A bellwether election in Germany’s most populous state has shown a further eroding of support for populist parties on the far ends of the political spectrum, thrown up questions over the pulling power of the chancellor, Olaf Scholz, and entrenched the growing authority of the Greens.
The centre-right Christian Democratic Union (CDU) of the incumbent state premier, Hendrik Wüst, emerged as the strongest party on the night in North Rhine-Westphalia, with 35.7% of the vote, while the Social Democratic party (SPD) came second with its worst postwar result in the former stronghold state in the industrial west.
With the liberal Free Democratic party (FDP) halving its vote and the Green party gaining 11.8 percentage points to emerge as kingmaker for the influential state’s next coalition government, a power-sharing agreement between the conservative and ecological parties is the most likely outcome.
Electoral trends in North Rhine-Westphalia mirrored those the previous weekend in Germany’s northernmost state, Schleswig-Holstein, where the CDU and Greens also managed to score significant gains and are expected to continue governing in a three-way coalition with the FDP. Here too, the SPD achieved its worst result of the postwar era, with only 16% of the vote.
In a marked contrast to the recent French election showing the far right and far left increasing in strength, both German state polls accentuated an erosion of support for the far-right Alternative für Deutschland (AfD) and the leftwing Die Linke. The AfD saw losses of two percentage points in North Rhine-Westphalia and dropped below the 5% electoral threshold in Schleswig-Holstein, while the left party will be represented in neither state parliaments.
Accusations of appeasing Putin may have been a contributory factor: the parliamentary groups of the AfD and Die Linke were the only ones to vote against sending heavy weapons to Ukraine in the Bundestag at the end of April.
The struggles of the two parties, whose positions are diametrically opposed on most issues other than Russia, predates the war in Ukraine, however.
The AfD, which surged on to Germany’s political scene by promising a populist backlash after the eurozone crisis and an influx of Syrian refugees in 2015, has now suffered losses in the last eight consecutive state votes, including those in eastern parts of Germany such as Berlin, Mecklenburg-Vorpommern and Saxony-Anhalt.
Die Linke, meanwhile, has looked rudderless after scraping into the federal parliament last September only thanks to a special provision for parties with at least three direct mandates. Internally divided between the noisily populist messaging of the prominent Sahra Wagenknecht and a more pragmatic but also less prolific faction, it has lost votes in seven elections in a row.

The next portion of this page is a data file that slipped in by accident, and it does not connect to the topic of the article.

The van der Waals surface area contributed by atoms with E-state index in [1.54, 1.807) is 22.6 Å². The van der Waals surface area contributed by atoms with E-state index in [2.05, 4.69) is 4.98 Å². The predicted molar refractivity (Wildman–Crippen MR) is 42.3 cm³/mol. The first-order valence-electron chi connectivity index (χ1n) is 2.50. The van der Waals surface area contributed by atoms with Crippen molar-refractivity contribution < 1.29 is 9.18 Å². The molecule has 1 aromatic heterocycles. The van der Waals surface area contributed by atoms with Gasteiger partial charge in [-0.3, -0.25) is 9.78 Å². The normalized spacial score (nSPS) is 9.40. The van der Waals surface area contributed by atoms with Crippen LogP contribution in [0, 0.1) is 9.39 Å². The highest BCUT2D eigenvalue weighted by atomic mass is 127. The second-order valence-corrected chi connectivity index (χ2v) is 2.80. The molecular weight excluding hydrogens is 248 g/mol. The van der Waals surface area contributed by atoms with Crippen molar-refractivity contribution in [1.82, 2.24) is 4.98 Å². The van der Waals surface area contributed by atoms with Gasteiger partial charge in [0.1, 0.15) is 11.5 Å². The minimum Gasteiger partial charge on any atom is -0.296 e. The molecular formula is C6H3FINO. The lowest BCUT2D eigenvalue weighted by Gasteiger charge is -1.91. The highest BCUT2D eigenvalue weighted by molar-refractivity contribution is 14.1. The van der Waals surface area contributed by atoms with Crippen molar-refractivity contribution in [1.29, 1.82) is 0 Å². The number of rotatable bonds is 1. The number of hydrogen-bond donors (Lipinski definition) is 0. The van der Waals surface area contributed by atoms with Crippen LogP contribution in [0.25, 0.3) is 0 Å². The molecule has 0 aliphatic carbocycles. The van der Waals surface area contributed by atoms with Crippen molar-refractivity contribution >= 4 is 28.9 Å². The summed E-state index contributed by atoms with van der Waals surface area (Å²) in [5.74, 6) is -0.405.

The double blow for the Social Democrats, meanwhile, comes just over six months after Scholz and his party stormed to a triumphant photo finish at national elections, in which the taciturn northerner managed to successfully offer himself up as a leader in the calm, pragmatic mould of the outgoing chancellor Angela Merkel.
Russia’s war in Ukraine, however, has turned some of Scholz’s selling points into negatives, as commentators accuse him of failing to adequately explain his position on weapons exports or energy embargoes.
“Scholz is trapped in the role of the crisis chancellor,” wrote the Süddeutsche Zeitung newspaper on Monday. “For weeks the war in Ukraine has almost completely overshadowed all other issues.”
“Scholz’s hesitant course on delivering heavy weapons to Ukraine is being interpreted by a section of society as weak leadership, while others consider it prudent.”
As Scholz has looked hamstrung by an internal SPD debate on the failures of its historical policy of economic rapprochement with Russia, the Greens of the foreign minister, Annalena Baerbock, and the economic minister, Robert Habeck, who have managed to communicate their positions more convincingly.
“The way Habeck and Baerbock are ushering the country through these times of war appears to convince people,” wrote Der Spiegel, “with clear words, emotion and the odd admission that they too struggle with actions demanded of them”.
In Germany’s federalised political system, not every vote at state level can be interpreted as a verdict on the conduct of the national government. A month into the Ukraine war, the SPD also managed to score an absolute majority in the small state of Saarland, a rarity in contemporary Germany.